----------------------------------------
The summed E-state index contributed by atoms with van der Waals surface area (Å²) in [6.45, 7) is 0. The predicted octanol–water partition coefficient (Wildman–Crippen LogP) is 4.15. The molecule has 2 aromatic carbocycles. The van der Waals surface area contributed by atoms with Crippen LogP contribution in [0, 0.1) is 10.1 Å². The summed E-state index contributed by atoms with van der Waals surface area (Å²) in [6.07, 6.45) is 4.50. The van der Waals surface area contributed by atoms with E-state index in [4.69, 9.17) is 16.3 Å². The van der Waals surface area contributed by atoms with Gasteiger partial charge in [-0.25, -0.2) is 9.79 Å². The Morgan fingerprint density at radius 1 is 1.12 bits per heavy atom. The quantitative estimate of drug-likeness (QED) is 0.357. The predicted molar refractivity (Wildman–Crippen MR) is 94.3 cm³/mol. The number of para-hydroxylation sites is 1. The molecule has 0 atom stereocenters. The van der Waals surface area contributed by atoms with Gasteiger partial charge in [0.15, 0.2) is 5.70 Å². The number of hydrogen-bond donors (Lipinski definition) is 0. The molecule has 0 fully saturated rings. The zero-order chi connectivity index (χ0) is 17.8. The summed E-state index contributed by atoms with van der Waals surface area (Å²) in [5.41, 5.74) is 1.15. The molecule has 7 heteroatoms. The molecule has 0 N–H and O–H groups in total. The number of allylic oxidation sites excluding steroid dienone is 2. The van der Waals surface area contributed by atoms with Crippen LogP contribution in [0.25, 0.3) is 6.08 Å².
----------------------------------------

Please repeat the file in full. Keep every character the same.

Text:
The summed E-state index contributed by atoms with van der Waals surface area (Å²) in [6.45, 7) is 0. The predicted octanol–water partition coefficient (Wildman–Crippen LogP) is 4.15. The molecule has 2 aromatic carbocycles. The van der Waals surface area contributed by atoms with Crippen LogP contribution in [0, 0.1) is 10.1 Å². The summed E-state index contributed by atoms with van der Waals surface area (Å²) in [6.07, 6.45) is 4.50. The van der Waals surface area contributed by atoms with E-state index in [4.69, 9.17) is 16.3 Å². The van der Waals surface area contributed by atoms with Gasteiger partial charge in [-0.25, -0.2) is 9.79 Å². The Morgan fingerprint density at radius 1 is 1.12 bits per heavy atom. The quantitative estimate of drug-likeness (QED) is 0.357. The predicted molar refractivity (Wildman–Crippen MR) is 94.3 cm³/mol. The number of para-hydroxylation sites is 1. The molecule has 0 atom stereocenters. The van der Waals surface area contributed by atoms with Gasteiger partial charge in [0.15, 0.2) is 5.70 Å². The number of hydrogen-bond donors (Lipinski definition) is 0. The molecule has 0 fully saturated rings. The zero-order chi connectivity index (χ0) is 17.8. The summed E-state index contributed by atoms with van der Waals surface area (Å²) in [5.41, 5.74) is 1.15. The molecule has 7 heteroatoms. The molecule has 0 N–H and O–H groups in total. The number of allylic oxidation sites excluding steroid dienone is 2. The van der Waals surface area contributed by atoms with Crippen LogP contribution in [0.25, 0.3) is 6.08 Å².